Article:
Zoloft In The 1st Trimester
A June 2007 study published in the New England Journal of Medicine examined the risk of side effects posed by using Zoloft and other antidepressants during the first trimester of pregnancy. The study compared the risk of birth defects for pregnant women who used Zoloft to those who did not take antidepressants during their pregnancy.
The study found that Zoloft users were twice or more as likely to give birth to a child with serious and potentially life-threatening illnesses. Zoloft users were twice as likely to give birth to a child with certain types of heart defects, including ventricular outflow tract obstruction defects (including hypoplastic left heart syndrome) and septal defects, such as ventricular septal defects or atrial septal defects.
The study also found that Zoloft could increase the risk of other types of birth defects, including omphalocele (born with abdominal organs sticking out of the belly button) and craniosynostosis (sutures in the baby’s skull fuse earlier than normal). First-trimester Zoloft users were also more likely to give birth to a child with clubfoot, anal atresia (opening to the anus is missing or blocked) or limb-reduction defects (failure of part of the arm or leg to fully form).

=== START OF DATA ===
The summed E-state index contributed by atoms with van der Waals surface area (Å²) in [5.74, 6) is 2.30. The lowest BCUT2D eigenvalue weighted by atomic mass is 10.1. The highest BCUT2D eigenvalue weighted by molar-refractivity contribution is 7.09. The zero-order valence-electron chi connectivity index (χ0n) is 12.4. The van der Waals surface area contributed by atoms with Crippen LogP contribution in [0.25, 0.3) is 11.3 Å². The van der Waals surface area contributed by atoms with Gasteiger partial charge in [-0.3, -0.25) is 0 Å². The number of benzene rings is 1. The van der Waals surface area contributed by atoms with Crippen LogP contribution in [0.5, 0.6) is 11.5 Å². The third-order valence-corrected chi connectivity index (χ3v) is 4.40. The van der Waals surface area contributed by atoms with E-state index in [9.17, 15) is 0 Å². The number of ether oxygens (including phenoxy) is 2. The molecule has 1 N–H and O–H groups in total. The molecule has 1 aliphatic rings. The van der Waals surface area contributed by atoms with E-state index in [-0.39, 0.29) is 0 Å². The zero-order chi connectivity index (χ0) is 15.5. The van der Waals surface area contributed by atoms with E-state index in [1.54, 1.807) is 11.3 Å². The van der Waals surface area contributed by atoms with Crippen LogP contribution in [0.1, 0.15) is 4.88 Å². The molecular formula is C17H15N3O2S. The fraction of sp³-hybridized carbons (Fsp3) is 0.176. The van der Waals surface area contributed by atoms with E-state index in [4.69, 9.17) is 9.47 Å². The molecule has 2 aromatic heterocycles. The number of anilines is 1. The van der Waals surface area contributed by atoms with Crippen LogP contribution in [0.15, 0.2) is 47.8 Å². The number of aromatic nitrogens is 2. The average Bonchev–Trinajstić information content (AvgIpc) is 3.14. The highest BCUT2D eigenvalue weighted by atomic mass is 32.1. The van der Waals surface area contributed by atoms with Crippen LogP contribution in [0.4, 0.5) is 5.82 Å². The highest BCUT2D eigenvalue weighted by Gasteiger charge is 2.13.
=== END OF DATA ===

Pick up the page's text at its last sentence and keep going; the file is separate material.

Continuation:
In addition to the heart defects and birth defects listed above, women who use Zoloft during the first trimester of pregnancy may be more likely to give birth to a baby with tetralogy of Fallot, transposition of the great arteries, coarctation of the aorta, spina bifida, cleft palate or cleft lip. In spite of research establishing a link between Zoloft and birth defects, the Food and Drug Administration has not announced plans to recall the antidepressant or to prohibit its use among pregnant women.
If you or a loved one used Zoloft while pregnant and gave birth to a child suffering from heart defects or other birth defects, you may qualify to file a lawsuit. For a free legal consultation, contact the lawyers at Hissey Kientz, LLP by calling toll-free at 1-866-275-4454, or by filling out the free case evaluation form located on this page.